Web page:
KING HELMET SHELLS (Cassis tuberosa) FROM THE DELPHI COLLECTION
It’s time to look at another shell from Delphi. The club has glass jars displaying small shells in the Great Room. Larger shells like the ones below are displayed on shelves. The King Helmet is the largest of the helmet shells of the family Cassidae. They are found in the Western Atlantic from North Carolina through the Caribbean and the gulf of Mexico down to Brazil. They tend to bury themselves during the day, becoming active and feeding at night. In humans this behaviour is found mainly in students and in those involved in the music business and similar louche occupations.
King Helmets prey mainly on sea urchins and other echinoderms, using their foot to grip their meal. The dining arrangements are somewhat protracted. The snail makes a hole in the urchin through the combined action of a glandular secretion which is rich in sulphuric acid, while using itsRADULAto rasp and dig through the shell to get at the trapped occupant, which it gradually consumes… That’s enough about that.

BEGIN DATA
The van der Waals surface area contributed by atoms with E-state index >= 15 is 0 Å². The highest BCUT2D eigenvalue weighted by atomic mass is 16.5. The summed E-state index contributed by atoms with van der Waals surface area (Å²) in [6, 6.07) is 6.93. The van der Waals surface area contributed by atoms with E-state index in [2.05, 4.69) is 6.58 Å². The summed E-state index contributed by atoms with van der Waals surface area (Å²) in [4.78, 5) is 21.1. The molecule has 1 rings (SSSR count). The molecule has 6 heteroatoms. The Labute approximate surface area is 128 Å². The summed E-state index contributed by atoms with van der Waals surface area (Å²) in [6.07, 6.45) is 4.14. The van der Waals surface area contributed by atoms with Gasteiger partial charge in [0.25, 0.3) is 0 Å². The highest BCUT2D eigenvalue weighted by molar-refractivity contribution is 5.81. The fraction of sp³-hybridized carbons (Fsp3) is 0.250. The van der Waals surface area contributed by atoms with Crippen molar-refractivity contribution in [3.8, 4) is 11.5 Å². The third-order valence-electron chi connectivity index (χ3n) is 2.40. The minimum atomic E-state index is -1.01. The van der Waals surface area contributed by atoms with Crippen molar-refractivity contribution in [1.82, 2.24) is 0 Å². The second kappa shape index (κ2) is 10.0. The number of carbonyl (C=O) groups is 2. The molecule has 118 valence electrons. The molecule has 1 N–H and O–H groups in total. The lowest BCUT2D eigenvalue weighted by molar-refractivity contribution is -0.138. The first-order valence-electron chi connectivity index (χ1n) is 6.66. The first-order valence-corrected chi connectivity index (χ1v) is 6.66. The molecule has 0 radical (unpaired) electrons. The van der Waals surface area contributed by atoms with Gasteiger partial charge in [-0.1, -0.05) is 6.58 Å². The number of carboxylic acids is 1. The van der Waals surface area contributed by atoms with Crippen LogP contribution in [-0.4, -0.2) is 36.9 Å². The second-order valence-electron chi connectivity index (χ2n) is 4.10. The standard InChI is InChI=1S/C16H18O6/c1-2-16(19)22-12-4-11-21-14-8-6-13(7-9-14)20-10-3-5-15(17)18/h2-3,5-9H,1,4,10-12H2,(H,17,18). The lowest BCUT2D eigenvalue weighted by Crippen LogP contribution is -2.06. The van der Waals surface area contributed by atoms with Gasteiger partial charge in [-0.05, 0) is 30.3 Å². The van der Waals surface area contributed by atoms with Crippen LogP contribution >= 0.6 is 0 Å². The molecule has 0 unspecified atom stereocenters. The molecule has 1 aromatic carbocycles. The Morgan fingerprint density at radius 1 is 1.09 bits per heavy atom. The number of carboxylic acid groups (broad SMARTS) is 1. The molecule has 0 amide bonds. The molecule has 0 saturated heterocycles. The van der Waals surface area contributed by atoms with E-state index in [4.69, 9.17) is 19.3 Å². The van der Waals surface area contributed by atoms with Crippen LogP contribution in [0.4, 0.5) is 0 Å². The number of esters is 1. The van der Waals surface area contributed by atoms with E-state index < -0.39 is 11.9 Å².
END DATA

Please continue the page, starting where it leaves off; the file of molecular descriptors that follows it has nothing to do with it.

We recently discovered this shell loitering at the back of a drawer. It may well have been there for a couple of years… I had no idea what species of gastropod it might be, so I turned to a book I recently bought (and am about to review), the Peterson Field Guide on Shells. It is extremely thorough and well-illustrated, and almost at once I was able to pick the shell out as a STOCKY CERITH Cerithium Litteratum (Colin – are you still keeping an eye on the shell ID errors in this blog, I wonder? Later: yes… and he confirms the ID. Many thanks). It’s a couple of inches long and has 7 spirals before the tip part, with pronounced nobbles on the lowest 4. There’s a neat hole in it, but I don’t know whether caused by sea / beach damage or a predator. These creatures live in shallow water and are common throughout the Caribbean. So this one is nothing unusual, but I am pleased that it has eventually turned up…